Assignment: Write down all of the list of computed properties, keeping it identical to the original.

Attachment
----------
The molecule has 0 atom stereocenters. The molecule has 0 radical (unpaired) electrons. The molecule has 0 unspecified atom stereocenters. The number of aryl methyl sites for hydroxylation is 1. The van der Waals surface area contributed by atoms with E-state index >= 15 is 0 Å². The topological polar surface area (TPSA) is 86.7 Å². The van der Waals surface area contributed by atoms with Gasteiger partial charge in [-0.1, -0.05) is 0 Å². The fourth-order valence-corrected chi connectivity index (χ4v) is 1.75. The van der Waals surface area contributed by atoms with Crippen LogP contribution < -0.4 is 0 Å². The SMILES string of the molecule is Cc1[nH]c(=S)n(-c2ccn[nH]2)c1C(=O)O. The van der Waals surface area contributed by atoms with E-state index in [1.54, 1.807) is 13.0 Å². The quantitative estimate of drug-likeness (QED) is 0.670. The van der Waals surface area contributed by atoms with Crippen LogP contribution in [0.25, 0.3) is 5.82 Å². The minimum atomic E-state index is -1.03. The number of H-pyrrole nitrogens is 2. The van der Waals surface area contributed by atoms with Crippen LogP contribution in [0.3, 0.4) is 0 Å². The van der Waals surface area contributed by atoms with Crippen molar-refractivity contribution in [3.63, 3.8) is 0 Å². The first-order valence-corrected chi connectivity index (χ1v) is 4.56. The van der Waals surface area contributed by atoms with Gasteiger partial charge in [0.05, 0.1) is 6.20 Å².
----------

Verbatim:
The molecule has 0 atom stereocenters. The molecule has 0 radical (unpaired) electrons. The molecule has 0 unspecified atom stereocenters. The number of aryl methyl sites for hydroxylation is 1. The van der Waals surface area contributed by atoms with E-state index >= 15 is 0 Å². The topological polar surface area (TPSA) is 86.7 Å². The van der Waals surface area contributed by atoms with Gasteiger partial charge in [-0.1, -0.05) is 0 Å². The fourth-order valence-corrected chi connectivity index (χ4v) is 1.75. The van der Waals surface area contributed by atoms with Crippen LogP contribution < -0.4 is 0 Å². The SMILES string of the molecule is Cc1[nH]c(=S)n(-c2ccn[nH]2)c1C(=O)O. The van der Waals surface area contributed by atoms with E-state index in [1.54, 1.807) is 13.0 Å². The quantitative estimate of drug-likeness (QED) is 0.670. The van der Waals surface area contributed by atoms with Crippen LogP contribution in [0.25, 0.3) is 5.82 Å². The minimum atomic E-state index is -1.03. The number of H-pyrrole nitrogens is 2. The van der Waals surface area contributed by atoms with Crippen LogP contribution in [0.3, 0.4) is 0 Å². The van der Waals surface area contributed by atoms with Crippen molar-refractivity contribution in [3.63, 3.8) is 0 Å². The first-order valence-corrected chi connectivity index (χ1v) is 4.56. The van der Waals surface area contributed by atoms with Gasteiger partial charge in [0.05, 0.1) is 6.20 Å².